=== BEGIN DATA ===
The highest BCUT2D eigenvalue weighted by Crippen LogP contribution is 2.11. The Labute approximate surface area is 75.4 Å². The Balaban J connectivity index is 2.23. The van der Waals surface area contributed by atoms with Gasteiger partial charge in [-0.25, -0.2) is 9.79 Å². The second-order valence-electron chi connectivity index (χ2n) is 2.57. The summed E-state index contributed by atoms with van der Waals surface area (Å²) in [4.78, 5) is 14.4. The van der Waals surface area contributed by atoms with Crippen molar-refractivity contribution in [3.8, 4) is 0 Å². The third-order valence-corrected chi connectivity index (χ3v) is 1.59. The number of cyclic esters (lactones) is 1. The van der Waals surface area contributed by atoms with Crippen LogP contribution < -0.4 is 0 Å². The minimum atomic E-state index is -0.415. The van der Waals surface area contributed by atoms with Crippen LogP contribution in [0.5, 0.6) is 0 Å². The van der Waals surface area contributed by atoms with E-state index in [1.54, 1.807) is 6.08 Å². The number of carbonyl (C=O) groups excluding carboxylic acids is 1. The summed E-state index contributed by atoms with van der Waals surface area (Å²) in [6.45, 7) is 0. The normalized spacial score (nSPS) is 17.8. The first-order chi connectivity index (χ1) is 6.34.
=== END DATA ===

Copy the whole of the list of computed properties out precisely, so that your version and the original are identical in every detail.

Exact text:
The highest BCUT2D eigenvalue weighted by Crippen LogP contribution is 2.11. The Labute approximate surface area is 75.4 Å². The Balaban J connectivity index is 2.23. The van der Waals surface area contributed by atoms with Gasteiger partial charge in [-0.25, -0.2) is 9.79 Å². The second-order valence-electron chi connectivity index (χ2n) is 2.57. The summed E-state index contributed by atoms with van der Waals surface area (Å²) in [4.78, 5) is 14.4. The van der Waals surface area contributed by atoms with Crippen molar-refractivity contribution in [3.8, 4) is 0 Å². The third-order valence-corrected chi connectivity index (χ3v) is 1.59. The number of cyclic esters (lactones) is 1. The van der Waals surface area contributed by atoms with Crippen LogP contribution < -0.4 is 0 Å². The minimum atomic E-state index is -0.415. The van der Waals surface area contributed by atoms with Crippen LogP contribution in [0.5, 0.6) is 0 Å². The van der Waals surface area contributed by atoms with E-state index in [1.54, 1.807) is 6.08 Å². The number of carbonyl (C=O) groups excluding carboxylic acids is 1. The summed E-state index contributed by atoms with van der Waals surface area (Å²) in [6.45, 7) is 0. The normalized spacial score (nSPS) is 17.8. The first-order chi connectivity index (χ1) is 6.34.